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Photos: Big G


There is so much rock in the Llanberis Pass that I used to wonder if I would ever be able to know it fully. Over the past 16 years I’ve done my damn best to explore each and every obscure fold in the landscape and in rash moments I tell myself that I must be getting close to exhausting all possibilities.

Then, right out of the blue, Big G drops an intriguing pic on my desk and I’m left reeling – where did he find this? How could I have missed it? Have he and Martin Crook been casting spells again? The mind boggles…

Dear NWB readers,

A cursory stroll up the valley from the Cromlech Boulders can be a treat at this time of year, with the traffic left behind there will be only the hustle and bustle of the pied wag-tails, the cookoo's distant utterances and the rush of the merry stream. After a couple of hundred metres the clustering of boulders becomes denser and from it rises a dry stone wall.

(Close inspection of this area of rocks will reveal a modest cubicle of stonework, lovingly pieced into a hollow between boulders. This is, or rather was, the famous Cromlech Toilet - a remarkable and delightful feat of aesthetics, and a practical feat of self-flushing, a plastic pipe conveying a constant source of flushing which passed beneath an ornate wooden seat, carrying ones offerings into the deep voids between the rocks below, with virtually odourless results. Despite the excellent stonecraft there was never a roof, so that from ones position of privacy the arch of sky and rock, the very essence of nature in all its facets could be enjoyed, whilst - as it were - answering its call.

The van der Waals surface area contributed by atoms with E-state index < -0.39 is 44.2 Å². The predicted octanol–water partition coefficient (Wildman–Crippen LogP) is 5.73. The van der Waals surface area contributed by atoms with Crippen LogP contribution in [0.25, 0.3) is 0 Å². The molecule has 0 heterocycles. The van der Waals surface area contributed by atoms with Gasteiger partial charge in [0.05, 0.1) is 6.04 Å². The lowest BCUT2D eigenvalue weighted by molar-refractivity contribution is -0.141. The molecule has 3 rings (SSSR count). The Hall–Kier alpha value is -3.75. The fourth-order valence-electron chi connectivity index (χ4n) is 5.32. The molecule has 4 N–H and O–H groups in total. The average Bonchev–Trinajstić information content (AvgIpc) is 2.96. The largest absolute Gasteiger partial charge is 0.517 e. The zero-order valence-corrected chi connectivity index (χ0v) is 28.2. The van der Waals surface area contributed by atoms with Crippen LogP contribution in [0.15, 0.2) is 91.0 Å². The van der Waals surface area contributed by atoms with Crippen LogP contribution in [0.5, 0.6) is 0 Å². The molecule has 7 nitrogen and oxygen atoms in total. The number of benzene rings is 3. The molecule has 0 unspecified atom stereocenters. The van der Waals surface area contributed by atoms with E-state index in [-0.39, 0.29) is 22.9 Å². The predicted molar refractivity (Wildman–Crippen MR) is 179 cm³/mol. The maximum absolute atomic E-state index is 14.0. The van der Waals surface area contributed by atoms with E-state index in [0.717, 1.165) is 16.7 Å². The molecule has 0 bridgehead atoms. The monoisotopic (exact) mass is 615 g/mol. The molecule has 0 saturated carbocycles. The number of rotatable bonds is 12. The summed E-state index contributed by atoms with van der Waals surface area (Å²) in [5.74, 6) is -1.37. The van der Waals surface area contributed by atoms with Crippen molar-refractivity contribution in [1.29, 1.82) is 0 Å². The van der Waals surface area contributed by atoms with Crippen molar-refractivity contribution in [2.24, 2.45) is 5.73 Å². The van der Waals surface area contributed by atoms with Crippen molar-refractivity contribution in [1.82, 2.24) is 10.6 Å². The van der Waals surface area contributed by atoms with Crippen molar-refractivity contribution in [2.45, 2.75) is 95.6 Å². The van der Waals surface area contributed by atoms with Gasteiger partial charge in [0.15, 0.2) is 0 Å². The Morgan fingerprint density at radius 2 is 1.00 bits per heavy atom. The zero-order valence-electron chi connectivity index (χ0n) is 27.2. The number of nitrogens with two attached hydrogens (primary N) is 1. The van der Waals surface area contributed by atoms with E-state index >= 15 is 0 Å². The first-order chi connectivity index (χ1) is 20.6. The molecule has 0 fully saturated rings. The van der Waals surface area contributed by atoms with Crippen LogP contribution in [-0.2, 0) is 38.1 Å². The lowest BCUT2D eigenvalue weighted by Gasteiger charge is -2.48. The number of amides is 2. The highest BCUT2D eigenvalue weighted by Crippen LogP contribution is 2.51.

Reinstatement might be good, especially in the current situation; uninformed visitors regularly (forgive me) paying unfortunate homage to the crevices of our beloved roadside rocks)

...we digress.

Follow the wall uphill until it finally fades away, at which point a holly tree marks the route. From beneath it contour leftwards for fifty or so metres to our prize; a small round-topped wall set amidst perfect landings. (Gr 632 567, hard to see from the road)

It sports a break which is easy to grasp in several places though the continuation moves are not so amenable. What we have here is a feast of old school in-balance crimping. Indeed it may have only limited value to the under-thirties.

Clearly the setting is beyond comparison, the grassy ledge below fit for a banquet.

Blessed are the weak, for they have the most to go at.

Big G

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